Supreme Court Rules on State-Indigenous Sovereignty

Justice Brett Kavanaugh wrote the 5-4 opinion.

On Wednesday, the U.S. Supreme Court released its ruling that states can prosecute non-Natives who commit crimes against Native Americans within indigenous reservations.

In the opinion, Justice Kavanaugh wrote, “The Federal Government and the State have concurrent jurisdiction to prosecute crimes committed by non-Indians against Indians in Indian country.”

“To begin with,” he wrote, “the Constitution allows a State to exercise jurisdiction in Indian country. Indian country is part of the State, not separate from the State.” He continued, “[N]o federal law preempts the State’s exercise of jurisdiction over crimes committed by non-Indians against Indians in Indian country. And principles of tribal self-government likewise do not preempt state jurisdiction here.”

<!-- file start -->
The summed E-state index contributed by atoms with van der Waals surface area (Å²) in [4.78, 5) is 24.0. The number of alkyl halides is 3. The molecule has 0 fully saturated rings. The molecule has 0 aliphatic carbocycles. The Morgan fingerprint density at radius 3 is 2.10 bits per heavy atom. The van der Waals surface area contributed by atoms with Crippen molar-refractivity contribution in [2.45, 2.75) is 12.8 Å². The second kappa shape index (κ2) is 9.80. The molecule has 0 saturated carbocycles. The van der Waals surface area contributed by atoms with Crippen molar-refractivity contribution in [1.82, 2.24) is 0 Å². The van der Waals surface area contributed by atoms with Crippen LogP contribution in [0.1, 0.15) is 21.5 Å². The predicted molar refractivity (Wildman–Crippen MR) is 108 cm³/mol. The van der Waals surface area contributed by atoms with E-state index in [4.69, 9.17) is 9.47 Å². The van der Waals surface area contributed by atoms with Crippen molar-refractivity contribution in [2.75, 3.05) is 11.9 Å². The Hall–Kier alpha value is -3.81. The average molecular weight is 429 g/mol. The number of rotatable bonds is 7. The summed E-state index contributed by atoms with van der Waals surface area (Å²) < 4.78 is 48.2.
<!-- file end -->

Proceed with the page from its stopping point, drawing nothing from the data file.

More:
The case the Court decided came out of Oklahoma, but the opinion has the potential of redoing the court system not just in Oklahoma but in all 50 states. The ruling highlights the ambiguous nature of indigenous sovereignty in the U.S.

As the Lord Leads, Pray with Us…

  • For the governing officials of the states as they seek to maintain law and order.
  • That tribal leaders would be discerning in the application of laws and their nations’ sovereignty.
  • For the justices of the Supreme Court as they take their recess and prepare for the coming term.

Sources: Axios, SCOTUSBlog


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